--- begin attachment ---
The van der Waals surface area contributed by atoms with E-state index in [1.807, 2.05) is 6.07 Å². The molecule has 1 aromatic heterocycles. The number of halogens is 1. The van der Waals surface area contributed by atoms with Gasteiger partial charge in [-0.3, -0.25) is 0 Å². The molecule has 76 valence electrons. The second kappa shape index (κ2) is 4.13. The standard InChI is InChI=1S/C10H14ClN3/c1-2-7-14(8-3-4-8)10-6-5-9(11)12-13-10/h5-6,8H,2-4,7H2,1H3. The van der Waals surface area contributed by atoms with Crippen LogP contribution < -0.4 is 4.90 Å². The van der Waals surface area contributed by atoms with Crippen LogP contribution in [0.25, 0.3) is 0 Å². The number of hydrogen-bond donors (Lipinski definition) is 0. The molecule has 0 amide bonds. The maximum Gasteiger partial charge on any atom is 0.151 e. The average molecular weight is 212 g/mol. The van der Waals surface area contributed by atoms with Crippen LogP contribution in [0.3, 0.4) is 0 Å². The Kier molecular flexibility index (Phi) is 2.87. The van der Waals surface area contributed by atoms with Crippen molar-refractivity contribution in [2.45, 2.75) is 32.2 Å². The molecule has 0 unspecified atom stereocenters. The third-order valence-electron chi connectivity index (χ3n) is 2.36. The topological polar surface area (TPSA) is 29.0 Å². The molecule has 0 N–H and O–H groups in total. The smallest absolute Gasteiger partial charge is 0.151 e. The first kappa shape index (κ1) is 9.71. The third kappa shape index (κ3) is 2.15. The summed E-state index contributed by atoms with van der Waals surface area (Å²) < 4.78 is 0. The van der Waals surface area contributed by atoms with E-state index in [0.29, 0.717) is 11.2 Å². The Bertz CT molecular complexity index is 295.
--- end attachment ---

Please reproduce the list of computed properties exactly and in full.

The van der Waals surface area contributed by atoms with E-state index in [1.807, 2.05) is 6.07 Å². The molecule has 1 aromatic heterocycles. The number of halogens is 1. The van der Waals surface area contributed by atoms with Gasteiger partial charge in [-0.3, -0.25) is 0 Å². The molecule has 76 valence electrons. The second kappa shape index (κ2) is 4.13. The standard InChI is InChI=1S/C10H14ClN3/c1-2-7-14(8-3-4-8)10-6-5-9(11)12-13-10/h5-6,8H,2-4,7H2,1H3. The van der Waals surface area contributed by atoms with Crippen LogP contribution < -0.4 is 4.90 Å². The van der Waals surface area contributed by atoms with Crippen LogP contribution in [0.25, 0.3) is 0 Å². The number of hydrogen-bond donors (Lipinski definition) is 0. The molecule has 0 amide bonds. The maximum Gasteiger partial charge on any atom is 0.151 e. The average molecular weight is 212 g/mol. The van der Waals surface area contributed by atoms with Crippen LogP contribution in [0.3, 0.4) is 0 Å². The Kier molecular flexibility index (Phi) is 2.87. The van der Waals surface area contributed by atoms with Crippen molar-refractivity contribution in [2.45, 2.75) is 32.2 Å². The molecule has 0 unspecified atom stereocenters. The third-order valence-electron chi connectivity index (χ3n) is 2.36. The topological polar surface area (TPSA) is 29.0 Å². The molecule has 0 N–H and O–H groups in total. The smallest absolute Gasteiger partial charge is 0.151 e. The first kappa shape index (κ1) is 9.71. The third kappa shape index (κ3) is 2.15. The summed E-state index contributed by atoms with van der Waals surface area (Å²) < 4.78 is 0. The van der Waals surface area contributed by atoms with E-state index in [0.29, 0.717) is 11.2 Å². The Bertz CT molecular complexity index is 295.